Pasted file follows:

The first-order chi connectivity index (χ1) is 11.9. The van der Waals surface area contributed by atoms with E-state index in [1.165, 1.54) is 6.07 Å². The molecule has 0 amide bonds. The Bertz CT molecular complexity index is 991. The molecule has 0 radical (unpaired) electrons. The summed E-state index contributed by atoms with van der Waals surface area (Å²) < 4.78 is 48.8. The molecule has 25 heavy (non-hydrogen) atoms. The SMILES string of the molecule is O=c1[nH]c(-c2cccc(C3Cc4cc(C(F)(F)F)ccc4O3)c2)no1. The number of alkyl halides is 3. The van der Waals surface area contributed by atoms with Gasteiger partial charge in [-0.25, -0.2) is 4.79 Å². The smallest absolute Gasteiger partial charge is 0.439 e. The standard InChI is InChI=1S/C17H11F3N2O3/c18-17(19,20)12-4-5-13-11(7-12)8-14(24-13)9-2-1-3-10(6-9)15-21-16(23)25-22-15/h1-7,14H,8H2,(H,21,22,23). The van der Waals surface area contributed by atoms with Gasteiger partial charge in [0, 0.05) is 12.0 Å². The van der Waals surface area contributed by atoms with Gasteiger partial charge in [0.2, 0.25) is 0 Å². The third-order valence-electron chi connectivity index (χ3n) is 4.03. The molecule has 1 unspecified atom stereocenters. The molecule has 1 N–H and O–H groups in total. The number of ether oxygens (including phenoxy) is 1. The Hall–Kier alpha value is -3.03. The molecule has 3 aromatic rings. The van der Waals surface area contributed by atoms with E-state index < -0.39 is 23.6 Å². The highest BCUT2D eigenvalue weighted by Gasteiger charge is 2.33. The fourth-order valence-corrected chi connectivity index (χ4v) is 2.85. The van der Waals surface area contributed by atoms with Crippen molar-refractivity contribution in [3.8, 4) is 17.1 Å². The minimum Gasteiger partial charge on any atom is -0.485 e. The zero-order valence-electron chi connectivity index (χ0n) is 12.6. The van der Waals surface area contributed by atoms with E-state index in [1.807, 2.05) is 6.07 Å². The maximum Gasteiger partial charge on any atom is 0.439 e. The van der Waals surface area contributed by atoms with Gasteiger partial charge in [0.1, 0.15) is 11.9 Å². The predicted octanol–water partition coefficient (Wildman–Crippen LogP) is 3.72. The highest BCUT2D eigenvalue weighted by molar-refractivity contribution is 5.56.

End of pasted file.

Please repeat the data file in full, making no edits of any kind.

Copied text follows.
The first-order chi connectivity index (χ1) is 11.9. The van der Waals surface area contributed by atoms with E-state index in [1.165, 1.54) is 6.07 Å². The molecule has 0 amide bonds. The Bertz CT molecular complexity index is 991. The molecule has 0 radical (unpaired) electrons. The summed E-state index contributed by atoms with van der Waals surface area (Å²) < 4.78 is 48.8. The molecule has 25 heavy (non-hydrogen) atoms. The SMILES string of the molecule is O=c1[nH]c(-c2cccc(C3Cc4cc(C(F)(F)F)ccc4O3)c2)no1. The number of alkyl halides is 3. The van der Waals surface area contributed by atoms with Gasteiger partial charge in [-0.25, -0.2) is 4.79 Å². The smallest absolute Gasteiger partial charge is 0.439 e. The standard InChI is InChI=1S/C17H11F3N2O3/c18-17(19,20)12-4-5-13-11(7-12)8-14(24-13)9-2-1-3-10(6-9)15-21-16(23)25-22-15/h1-7,14H,8H2,(H,21,22,23). The van der Waals surface area contributed by atoms with Gasteiger partial charge in [0, 0.05) is 12.0 Å². The van der Waals surface area contributed by atoms with Gasteiger partial charge in [0.2, 0.25) is 0 Å². The third-order valence-electron chi connectivity index (χ3n) is 4.03. The molecule has 1 unspecified atom stereocenters. The molecule has 1 N–H and O–H groups in total. The number of ether oxygens (including phenoxy) is 1. The Hall–Kier alpha value is -3.03. The molecule has 3 aromatic rings. The van der Waals surface area contributed by atoms with E-state index < -0.39 is 23.6 Å². The highest BCUT2D eigenvalue weighted by Gasteiger charge is 2.33. The fourth-order valence-corrected chi connectivity index (χ4v) is 2.85. The van der Waals surface area contributed by atoms with Crippen molar-refractivity contribution in [3.8, 4) is 17.1 Å². The minimum Gasteiger partial charge on any atom is -0.485 e. The zero-order valence-electron chi connectivity index (χ0n) is 12.6. The van der Waals surface area contributed by atoms with E-state index in [1.807, 2.05) is 6.07 Å². The maximum Gasteiger partial charge on any atom is 0.439 e. The van der Waals surface area contributed by atoms with Gasteiger partial charge in [0.1, 0.15) is 11.9 Å². The predicted octanol–water partition coefficient (Wildman–Crippen LogP) is 3.72. The highest BCUT2D eigenvalue weighted by molar-refractivity contribution is 5.56.